Ginger is widely used in all Asian cooking. There are more than 80 species of ginger. The ginger root was originally thought of as a digestive aid. Its active constituents are gingerols, zingiberene, and shogoals in the dried form-so dried ginger is much more pungent than the fresh root.
Claims and Common Uses:
- Valuable in the treatment and prevention of nausea and vomiting, abdominal pain, menstrual cramps, motion sickness, morning sickness, postoperative sickness and digestive disorders
- Effective in cleansing the colon and relieving excess gas
- Promotes the relief of colds, flu, and coughs
- Shown to be an effective anti-inflammatory for treatment of arthritis
- Used to treat elevated cholesterol levels and high blood pressure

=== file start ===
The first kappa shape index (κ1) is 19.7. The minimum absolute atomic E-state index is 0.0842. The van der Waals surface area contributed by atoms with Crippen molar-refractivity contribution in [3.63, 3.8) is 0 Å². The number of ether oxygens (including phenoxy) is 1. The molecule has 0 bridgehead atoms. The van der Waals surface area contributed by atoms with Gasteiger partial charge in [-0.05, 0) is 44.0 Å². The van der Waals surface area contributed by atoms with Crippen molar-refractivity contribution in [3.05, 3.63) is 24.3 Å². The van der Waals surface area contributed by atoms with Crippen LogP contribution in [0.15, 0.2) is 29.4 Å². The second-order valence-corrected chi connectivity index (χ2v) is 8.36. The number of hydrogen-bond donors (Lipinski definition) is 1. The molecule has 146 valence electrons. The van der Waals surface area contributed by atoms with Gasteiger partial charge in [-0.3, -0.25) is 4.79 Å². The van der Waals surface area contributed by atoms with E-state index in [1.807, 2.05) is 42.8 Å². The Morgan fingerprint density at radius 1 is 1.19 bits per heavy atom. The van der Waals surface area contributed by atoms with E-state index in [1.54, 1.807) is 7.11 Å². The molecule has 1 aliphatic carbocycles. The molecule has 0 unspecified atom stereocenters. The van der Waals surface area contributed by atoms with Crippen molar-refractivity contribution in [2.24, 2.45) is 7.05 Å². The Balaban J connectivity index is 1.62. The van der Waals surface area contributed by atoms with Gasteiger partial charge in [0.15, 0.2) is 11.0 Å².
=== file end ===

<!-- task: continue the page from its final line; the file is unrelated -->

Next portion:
- Relieves headaches and toothaches
- May reduce risk of heart attack or stroke by reducing blood platelet “clumping”
- A strong antioxidant and effective antimicrobial
- Can be applied topically to first- and second-degree burns
Parts Used: Rhizomes, roots
Preparations: Ginger is available as fresh or dried root, liquid extract, tablets, capsules, prepared tea.
- To make tea- boil 1 oz dried ginger root or 1/2 in/1cm of fresh ginger root in 1 cup boiling water for 15 to 20 minutes. Strain, add a tsp. of honey, and sip slowly.
Side Effects and Warnings of Ginger:
- If you are pregnant, consult an herbalist or a licensed healthcare professional before using large amounts of ginger
- Heartburn or stomach distress if taken in large quantities
- May result in prolonged bleeding time
- Avoid during times in chemotherapy or after surgery when bleeding is a concern.